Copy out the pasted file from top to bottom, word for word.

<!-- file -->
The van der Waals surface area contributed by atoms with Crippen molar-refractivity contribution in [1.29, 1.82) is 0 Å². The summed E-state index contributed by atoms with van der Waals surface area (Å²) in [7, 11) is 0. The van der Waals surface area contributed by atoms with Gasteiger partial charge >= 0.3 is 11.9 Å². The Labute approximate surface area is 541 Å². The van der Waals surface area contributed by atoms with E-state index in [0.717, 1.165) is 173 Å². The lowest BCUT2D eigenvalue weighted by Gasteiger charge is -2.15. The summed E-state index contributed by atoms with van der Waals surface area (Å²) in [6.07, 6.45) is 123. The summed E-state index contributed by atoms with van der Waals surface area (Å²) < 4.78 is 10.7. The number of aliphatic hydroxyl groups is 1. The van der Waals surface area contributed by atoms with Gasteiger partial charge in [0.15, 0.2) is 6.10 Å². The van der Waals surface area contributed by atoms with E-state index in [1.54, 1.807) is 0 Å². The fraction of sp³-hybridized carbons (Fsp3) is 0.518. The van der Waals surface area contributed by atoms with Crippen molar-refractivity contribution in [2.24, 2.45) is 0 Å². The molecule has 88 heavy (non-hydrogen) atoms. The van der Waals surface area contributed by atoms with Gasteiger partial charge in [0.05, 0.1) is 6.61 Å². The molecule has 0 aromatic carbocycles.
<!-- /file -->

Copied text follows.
The van der Waals surface area contributed by atoms with Crippen molar-refractivity contribution in [1.29, 1.82) is 0 Å². The summed E-state index contributed by atoms with van der Waals surface area (Å²) in [7, 11) is 0. The van der Waals surface area contributed by atoms with Gasteiger partial charge >= 0.3 is 11.9 Å². The Labute approximate surface area is 541 Å². The van der Waals surface area contributed by atoms with E-state index in [0.717, 1.165) is 173 Å². The lowest BCUT2D eigenvalue weighted by Gasteiger charge is -2.15. The summed E-state index contributed by atoms with van der Waals surface area (Å²) in [6.07, 6.45) is 123. The summed E-state index contributed by atoms with van der Waals surface area (Å²) < 4.78 is 10.7. The number of aliphatic hydroxyl groups is 1. The van der Waals surface area contributed by atoms with Gasteiger partial charge in [0.15, 0.2) is 6.10 Å². The van der Waals surface area contributed by atoms with E-state index in [1.54, 1.807) is 0 Å². The fraction of sp³-hybridized carbons (Fsp3) is 0.518. The van der Waals surface area contributed by atoms with Crippen molar-refractivity contribution in [2.24, 2.45) is 0 Å². The molecule has 88 heavy (non-hydrogen) atoms. The van der Waals surface area contributed by atoms with Gasteiger partial charge in [0.05, 0.1) is 6.61 Å². The molecule has 0 aromatic carbocycles.